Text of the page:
Insights Market Sell-Off Continues Despite Fed Actions

Mar 12, 2020

Holly MacDonald, Chief Investment Officer
David Rossmiller, Head of Fixed Income

Equity markets sold off sharply Thursday with the S&P falling 9.5%; its peak-to-trough decline is now almost 27%. The spread of COVID-19 continues to create significant uncertainty, and so far, the response from the U.S. government has disappointed investors looking for broad-based stimulus to combat the negative economic impact. Our piece on Monday mentioned that an area of particular focus for us was corporate funding. As funding markets have tightened this week, this was the main driver of the market sell-off on Thursday. Stress was visible in dollar funding markets and other short-term funding markets, and the decline in assets was broad-based and somewhat disorderly, rather than a more typical “risk-off” dynamic. For example, gold prices declined and the 30-year bond saw yields higher (and prices lower) on the day.

Fed actions today appeared primarily targeted at providing liquidity. The reprieve they provided for equity markets, however, was short-lived. Responding to the market volatility and concern around waning liquidity in bond markets, the Fed announced it will open the floodgates of liquidity by offering $1.5 trillion worth of term repo to the banking system over the next two days. (“Repo” is short for repurchase agreement, and in this case, it is a transaction in which a financial institution sells securities, often Treasuries, to the Fed, agreeing to repurchase the securities at the end of the term at cost plus interest. This allows the bank to increase its cash holdings.) The full amount offered will include $500 billion in 3-month term repo today and Friday, as well as another $500 billion in 1-month term repo also on Friday. 1-month and 3-month repurchase agreements of $500 billion each will be offered on a weekly basis for the remainder of the monthly schedule, which will be a large boost to liquidity.

With higher cash balances, the banking system will be in a better position to support whatever needs may arise in the rest of the economy as a result of market and economic stress. This became especially important in the most recent trading sessions as liquidity markets were tightening. It is likely that companies directly affected by the virus have drawn on credit facilities, putting some pressure on banks for short-term liquidity. While banks overall are well-capitalized and do not show excessive leverage, liquidity can be challenging when markets are forced to cope with exogenous shocks. Related to this, but a different source of stress, has been demand for U.S. dollar liquidity from foreign central banks.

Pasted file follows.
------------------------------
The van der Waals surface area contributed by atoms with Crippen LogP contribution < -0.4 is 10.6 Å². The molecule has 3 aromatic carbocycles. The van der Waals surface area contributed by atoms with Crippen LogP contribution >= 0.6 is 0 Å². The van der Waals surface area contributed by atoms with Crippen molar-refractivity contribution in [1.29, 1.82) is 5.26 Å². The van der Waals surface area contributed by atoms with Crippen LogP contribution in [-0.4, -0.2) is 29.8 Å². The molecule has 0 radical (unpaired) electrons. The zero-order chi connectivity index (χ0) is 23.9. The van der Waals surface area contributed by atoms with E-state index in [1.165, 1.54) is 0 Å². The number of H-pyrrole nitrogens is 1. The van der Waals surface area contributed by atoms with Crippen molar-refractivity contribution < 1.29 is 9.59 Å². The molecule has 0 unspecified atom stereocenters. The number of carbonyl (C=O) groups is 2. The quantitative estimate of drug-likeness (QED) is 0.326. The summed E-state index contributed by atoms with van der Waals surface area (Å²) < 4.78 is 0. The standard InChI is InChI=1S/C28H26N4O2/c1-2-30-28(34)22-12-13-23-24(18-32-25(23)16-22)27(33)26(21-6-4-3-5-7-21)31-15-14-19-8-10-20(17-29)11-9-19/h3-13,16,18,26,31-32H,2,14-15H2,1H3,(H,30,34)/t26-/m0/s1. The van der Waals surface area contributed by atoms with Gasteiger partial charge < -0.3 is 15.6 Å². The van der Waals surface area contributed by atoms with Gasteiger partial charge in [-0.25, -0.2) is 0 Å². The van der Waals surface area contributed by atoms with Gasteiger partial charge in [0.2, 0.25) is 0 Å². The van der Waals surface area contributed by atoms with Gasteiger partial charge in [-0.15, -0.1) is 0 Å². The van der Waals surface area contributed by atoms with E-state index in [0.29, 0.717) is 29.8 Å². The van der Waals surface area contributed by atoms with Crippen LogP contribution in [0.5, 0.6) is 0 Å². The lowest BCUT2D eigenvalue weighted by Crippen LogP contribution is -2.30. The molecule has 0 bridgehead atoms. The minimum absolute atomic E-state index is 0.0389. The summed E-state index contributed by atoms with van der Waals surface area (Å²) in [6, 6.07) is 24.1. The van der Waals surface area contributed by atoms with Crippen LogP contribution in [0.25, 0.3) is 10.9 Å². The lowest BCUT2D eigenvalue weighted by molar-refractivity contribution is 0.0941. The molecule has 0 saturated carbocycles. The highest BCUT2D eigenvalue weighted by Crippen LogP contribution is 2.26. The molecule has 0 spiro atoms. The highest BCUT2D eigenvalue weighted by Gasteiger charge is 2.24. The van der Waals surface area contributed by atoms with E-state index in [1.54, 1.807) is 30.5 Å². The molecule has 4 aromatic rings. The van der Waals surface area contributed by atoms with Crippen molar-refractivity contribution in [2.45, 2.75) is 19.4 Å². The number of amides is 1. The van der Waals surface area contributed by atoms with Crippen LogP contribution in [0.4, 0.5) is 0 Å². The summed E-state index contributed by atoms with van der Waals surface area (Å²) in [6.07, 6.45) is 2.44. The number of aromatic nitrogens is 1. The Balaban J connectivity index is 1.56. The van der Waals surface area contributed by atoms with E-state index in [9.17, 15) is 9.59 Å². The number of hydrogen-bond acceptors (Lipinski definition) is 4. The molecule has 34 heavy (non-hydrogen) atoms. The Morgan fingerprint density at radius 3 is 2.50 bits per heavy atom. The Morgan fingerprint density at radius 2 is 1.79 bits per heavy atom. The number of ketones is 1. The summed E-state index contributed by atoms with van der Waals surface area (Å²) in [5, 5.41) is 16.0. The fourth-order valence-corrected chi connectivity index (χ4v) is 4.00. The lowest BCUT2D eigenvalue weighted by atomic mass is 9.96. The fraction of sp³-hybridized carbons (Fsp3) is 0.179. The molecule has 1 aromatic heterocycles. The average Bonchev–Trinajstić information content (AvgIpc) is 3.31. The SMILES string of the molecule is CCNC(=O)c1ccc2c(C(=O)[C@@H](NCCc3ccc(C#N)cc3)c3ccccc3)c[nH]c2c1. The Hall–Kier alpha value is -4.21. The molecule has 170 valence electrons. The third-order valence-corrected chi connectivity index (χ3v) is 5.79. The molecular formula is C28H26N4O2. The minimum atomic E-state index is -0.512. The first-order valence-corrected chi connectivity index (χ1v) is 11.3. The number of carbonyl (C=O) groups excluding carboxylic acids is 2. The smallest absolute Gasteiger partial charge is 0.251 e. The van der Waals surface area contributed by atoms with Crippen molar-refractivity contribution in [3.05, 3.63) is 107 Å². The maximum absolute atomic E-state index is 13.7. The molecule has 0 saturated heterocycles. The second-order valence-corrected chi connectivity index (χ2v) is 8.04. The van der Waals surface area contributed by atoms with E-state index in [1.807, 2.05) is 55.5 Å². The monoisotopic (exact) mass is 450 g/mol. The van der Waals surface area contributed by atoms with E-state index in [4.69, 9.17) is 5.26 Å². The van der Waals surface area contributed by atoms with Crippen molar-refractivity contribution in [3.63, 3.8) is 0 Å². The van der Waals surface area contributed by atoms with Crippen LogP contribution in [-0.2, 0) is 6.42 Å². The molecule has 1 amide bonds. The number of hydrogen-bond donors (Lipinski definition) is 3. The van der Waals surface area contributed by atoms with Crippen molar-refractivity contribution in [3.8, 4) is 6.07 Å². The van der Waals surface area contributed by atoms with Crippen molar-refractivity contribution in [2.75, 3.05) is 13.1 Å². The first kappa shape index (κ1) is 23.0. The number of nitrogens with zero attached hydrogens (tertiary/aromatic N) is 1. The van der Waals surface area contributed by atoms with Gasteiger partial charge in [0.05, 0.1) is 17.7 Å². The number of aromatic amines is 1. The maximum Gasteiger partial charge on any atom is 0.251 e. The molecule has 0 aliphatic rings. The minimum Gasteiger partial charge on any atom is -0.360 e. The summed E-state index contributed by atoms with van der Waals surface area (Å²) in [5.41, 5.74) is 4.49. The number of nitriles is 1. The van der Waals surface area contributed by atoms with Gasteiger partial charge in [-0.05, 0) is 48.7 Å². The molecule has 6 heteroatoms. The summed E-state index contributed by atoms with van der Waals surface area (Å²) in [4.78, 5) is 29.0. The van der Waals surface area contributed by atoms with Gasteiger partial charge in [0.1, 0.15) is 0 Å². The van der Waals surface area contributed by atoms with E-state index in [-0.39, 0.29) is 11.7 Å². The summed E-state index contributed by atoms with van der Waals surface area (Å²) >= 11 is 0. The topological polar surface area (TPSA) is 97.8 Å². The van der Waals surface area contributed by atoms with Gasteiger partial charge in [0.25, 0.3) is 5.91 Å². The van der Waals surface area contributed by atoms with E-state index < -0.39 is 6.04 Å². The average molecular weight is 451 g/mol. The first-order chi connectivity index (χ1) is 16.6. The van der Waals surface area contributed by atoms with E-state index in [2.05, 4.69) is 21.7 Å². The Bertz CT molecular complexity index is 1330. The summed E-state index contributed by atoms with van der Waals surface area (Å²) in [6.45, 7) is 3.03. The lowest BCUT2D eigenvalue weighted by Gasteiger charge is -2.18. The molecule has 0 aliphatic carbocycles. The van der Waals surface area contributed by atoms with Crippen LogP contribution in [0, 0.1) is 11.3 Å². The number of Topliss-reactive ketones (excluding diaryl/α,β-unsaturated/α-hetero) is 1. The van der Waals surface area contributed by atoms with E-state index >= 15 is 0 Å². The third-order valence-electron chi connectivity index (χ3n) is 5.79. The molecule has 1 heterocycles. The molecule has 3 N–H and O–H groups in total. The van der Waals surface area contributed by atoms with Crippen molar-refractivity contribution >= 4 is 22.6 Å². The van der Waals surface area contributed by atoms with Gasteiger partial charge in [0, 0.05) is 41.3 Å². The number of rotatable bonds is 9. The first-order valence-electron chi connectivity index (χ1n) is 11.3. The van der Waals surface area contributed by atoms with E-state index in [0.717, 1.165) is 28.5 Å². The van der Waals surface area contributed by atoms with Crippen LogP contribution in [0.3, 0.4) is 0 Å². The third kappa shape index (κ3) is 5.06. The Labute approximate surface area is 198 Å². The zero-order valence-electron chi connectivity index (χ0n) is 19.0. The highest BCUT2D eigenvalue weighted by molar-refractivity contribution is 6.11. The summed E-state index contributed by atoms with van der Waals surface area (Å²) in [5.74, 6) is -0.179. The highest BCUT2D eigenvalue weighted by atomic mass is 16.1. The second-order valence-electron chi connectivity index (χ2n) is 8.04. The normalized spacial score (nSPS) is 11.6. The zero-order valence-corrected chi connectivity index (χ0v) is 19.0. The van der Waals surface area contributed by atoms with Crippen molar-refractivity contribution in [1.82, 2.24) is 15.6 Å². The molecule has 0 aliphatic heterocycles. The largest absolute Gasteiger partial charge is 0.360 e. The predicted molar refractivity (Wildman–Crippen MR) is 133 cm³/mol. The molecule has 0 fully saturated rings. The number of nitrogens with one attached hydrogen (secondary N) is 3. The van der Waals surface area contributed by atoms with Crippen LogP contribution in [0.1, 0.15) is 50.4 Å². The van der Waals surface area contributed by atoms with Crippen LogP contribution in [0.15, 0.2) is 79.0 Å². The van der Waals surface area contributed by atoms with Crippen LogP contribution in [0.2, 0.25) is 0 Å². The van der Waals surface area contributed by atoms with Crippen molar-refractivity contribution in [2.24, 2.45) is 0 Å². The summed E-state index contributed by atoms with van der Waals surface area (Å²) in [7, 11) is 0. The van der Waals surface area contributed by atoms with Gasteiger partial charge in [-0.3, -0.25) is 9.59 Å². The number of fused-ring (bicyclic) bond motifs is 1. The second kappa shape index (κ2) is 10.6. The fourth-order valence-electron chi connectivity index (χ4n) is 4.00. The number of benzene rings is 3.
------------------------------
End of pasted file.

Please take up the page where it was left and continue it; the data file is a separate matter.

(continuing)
The Fed also announced it will broaden its purchases, currently of $60 billion T-Bills per month, to include longer-duration Treasury notes and bonds. This will help maintain liquidity and order in the Treasury market as well as keep downward pressure on longer-term yields, thereby reducing the cost of capital for businesses. These measures are aimed at settling markets in the short run in the hope the federal government will soon announce supportive fiscal programs to ease the effects of the coronavirus, oil price pressure, and market unease. We note that the NY Fed announced these measures, rather than the Board of Governors, as the Fed seems to be signaling these moves are more about liquidity than monetary policy. In our opinion, the distinction is academic and irrelevant, and the step is essentially additional quantitative easing.

More is likely needed from the Fed as it relates to liquidity and backstops for affected industries. We would expect that today’s announcement is merely the start of additional measures the Fed may take in the coming weeks. Fiscal policy from the federal government can be helpful, but the Federal Reserve is the most efficient conduit of capital to the parts of the economy that need it the most in the short-run. In addition to liquidity operations, we believe additional monetary policy easing is likely in the coming days.

While market disruptions will likely continue in the short-term, policymakers acknowledging liquidity stresses is a positive step.

For more information on the recent market developments, we encourage you to read our March 9 Investment Insights, “Latest Thoughts on Market Turmoil”, our February 28 Investment Insights, “Taking a Long-Term View During Volatile Times,” and our February 25 Investment Insights, “Portfolio Positioning Amid Recent Market Moves.”

We continue to wish you and your family safety and good health. Please reach out to your Bessemer team for any support you may need.

About the Authors

Holly H. MacDonald
Chief Investment Officer
Holly is responsible for overseeing the firm’s investment research, asset allocation, and portfolio management. She is a member of the firm’s Management Committee

David W. Rossmiller
Head of Fixed Income
David is responsible for overseeing fixed-income investment strategy, research, implementation, and communication